As for the notion of a schematic design, Parese said the Planning Board was attempting to turn its deliberation into a special permit hearing, and this is the wrong stage of the process for that discussion.
 
"The Zoning Board of Appeals is capable of doing its job," Parese said.
 
Parese noted that McCallum's motion called on Deep to provide a schematic design but specifically mentioned that he need not do an engineering study.
 
" 'No engineering study' means 'Draw us a pretty picture, and the minute what you propose doesn't adhere to the pretty picture, we're going to clobber you,' " Parese said.
 
Three members of the Board of Selectmen attended Tuesday's Planning Board meeting. Selectwoman Anne O'Connor watched from the audience. Selectmen Andrew Hogeland and Hugh Daley each spoke from the floor. Hogeland argued for tabling the bylaw discussion; Daley argued against McCallum's motion.
 
"At every meeting since September, [Deep] has been asked to give you a plan or some kind of numbers and he's chosen not to," said Hogeland, a South Williamstown resident who lives near the Waubeeka property.
 
"I think we regrettably are in a bad situation because there's nothing available at all. The information, for me, doesn't have to come from a partner. It should come from someone who is an expert in the field. This board has an obligation to write a bylaw based on good research."
 
Daley noted that earlier in the meeting, the Planning Board voted to send town meeting bylaw changes that relax the regulations on home-based businesses. He said the town does not require someone wishing to open a massage studio prove that the market supports the business.
 
"This is so different," McCallum said.
 
"It's not different," Daley said. "The  problem is you believe it's different because of the scale."
 
McCallum said a home-based business and a major project like a hotel cannot be equated.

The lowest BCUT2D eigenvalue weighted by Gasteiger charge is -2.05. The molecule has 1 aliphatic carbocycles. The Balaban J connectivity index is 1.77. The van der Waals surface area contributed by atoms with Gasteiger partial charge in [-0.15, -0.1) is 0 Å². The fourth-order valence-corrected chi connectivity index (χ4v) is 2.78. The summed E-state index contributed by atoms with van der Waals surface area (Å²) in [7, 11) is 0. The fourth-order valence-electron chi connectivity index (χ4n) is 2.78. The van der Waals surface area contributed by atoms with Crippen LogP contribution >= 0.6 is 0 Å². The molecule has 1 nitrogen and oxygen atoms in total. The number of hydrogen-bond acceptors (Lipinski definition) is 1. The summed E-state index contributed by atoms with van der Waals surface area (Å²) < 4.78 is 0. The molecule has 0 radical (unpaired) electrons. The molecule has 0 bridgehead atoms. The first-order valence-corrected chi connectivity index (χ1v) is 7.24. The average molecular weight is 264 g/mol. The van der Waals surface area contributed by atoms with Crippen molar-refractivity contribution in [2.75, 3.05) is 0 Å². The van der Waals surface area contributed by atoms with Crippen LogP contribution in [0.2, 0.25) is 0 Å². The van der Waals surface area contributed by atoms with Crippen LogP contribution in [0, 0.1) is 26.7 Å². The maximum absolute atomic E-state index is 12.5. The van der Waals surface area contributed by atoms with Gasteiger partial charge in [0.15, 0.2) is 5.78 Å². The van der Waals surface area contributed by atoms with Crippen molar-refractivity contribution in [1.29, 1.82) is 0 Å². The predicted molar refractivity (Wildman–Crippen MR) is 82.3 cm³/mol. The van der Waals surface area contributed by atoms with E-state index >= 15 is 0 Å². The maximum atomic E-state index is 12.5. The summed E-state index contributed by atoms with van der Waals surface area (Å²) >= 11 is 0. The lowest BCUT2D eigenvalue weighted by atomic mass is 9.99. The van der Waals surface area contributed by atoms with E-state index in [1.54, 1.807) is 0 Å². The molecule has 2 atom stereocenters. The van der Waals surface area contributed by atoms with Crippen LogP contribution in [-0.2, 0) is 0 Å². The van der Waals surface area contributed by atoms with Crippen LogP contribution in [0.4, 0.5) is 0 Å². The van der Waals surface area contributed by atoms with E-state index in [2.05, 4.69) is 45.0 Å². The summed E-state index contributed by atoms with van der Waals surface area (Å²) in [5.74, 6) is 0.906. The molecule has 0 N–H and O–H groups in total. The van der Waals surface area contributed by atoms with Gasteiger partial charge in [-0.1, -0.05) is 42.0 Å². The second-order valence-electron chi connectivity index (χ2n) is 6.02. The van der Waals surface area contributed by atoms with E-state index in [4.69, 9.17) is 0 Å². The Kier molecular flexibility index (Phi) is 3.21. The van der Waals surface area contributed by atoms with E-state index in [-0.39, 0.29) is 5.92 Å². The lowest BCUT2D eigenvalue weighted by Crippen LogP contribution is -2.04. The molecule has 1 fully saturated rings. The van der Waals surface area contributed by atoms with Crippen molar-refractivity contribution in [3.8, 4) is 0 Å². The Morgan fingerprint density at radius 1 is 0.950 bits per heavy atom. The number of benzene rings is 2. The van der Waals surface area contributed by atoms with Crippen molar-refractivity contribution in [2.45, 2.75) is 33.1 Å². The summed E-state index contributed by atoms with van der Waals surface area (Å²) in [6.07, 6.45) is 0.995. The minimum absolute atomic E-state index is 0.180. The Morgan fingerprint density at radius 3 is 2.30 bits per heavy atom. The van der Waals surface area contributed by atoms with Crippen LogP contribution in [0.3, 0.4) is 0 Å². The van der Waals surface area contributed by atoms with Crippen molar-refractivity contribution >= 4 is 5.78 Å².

"This is one person coming to us asking us to make a major change to the bylaw with zero input," she said. "He just has a pie-in-the-sky idea. Why would we do that."
 
Daley said that while he supports the idea of letting town meeting decide whether Deep should be allowed to explore the hotel idea, he is concerned not just about the specific case but also the perception that Williamstown is closed to business.
 
"I'd suggest this is an opportunity for you to draft the bylaw you'd like to see the hotel operate under," Daley said. "You're looking at it as a threat.
 
"As long as you look at new growth in Williamstown as a threat, nothing is going to get done."
 
In other business on Tuesday, the Planning Board issued a parking determination for Williams College's new science building project, clearing one administrative hurdle for a project that faces its second ZBA hearing on Feb. 4. The board also sent a number of bylaw amendments to May's annual town meeting, including the provisions designed to make it easier for small scale home offices and home-based businesses that have minimal impact on neighborhoods.

Tags: motels, hotels,   Planning Board,   waubeeka,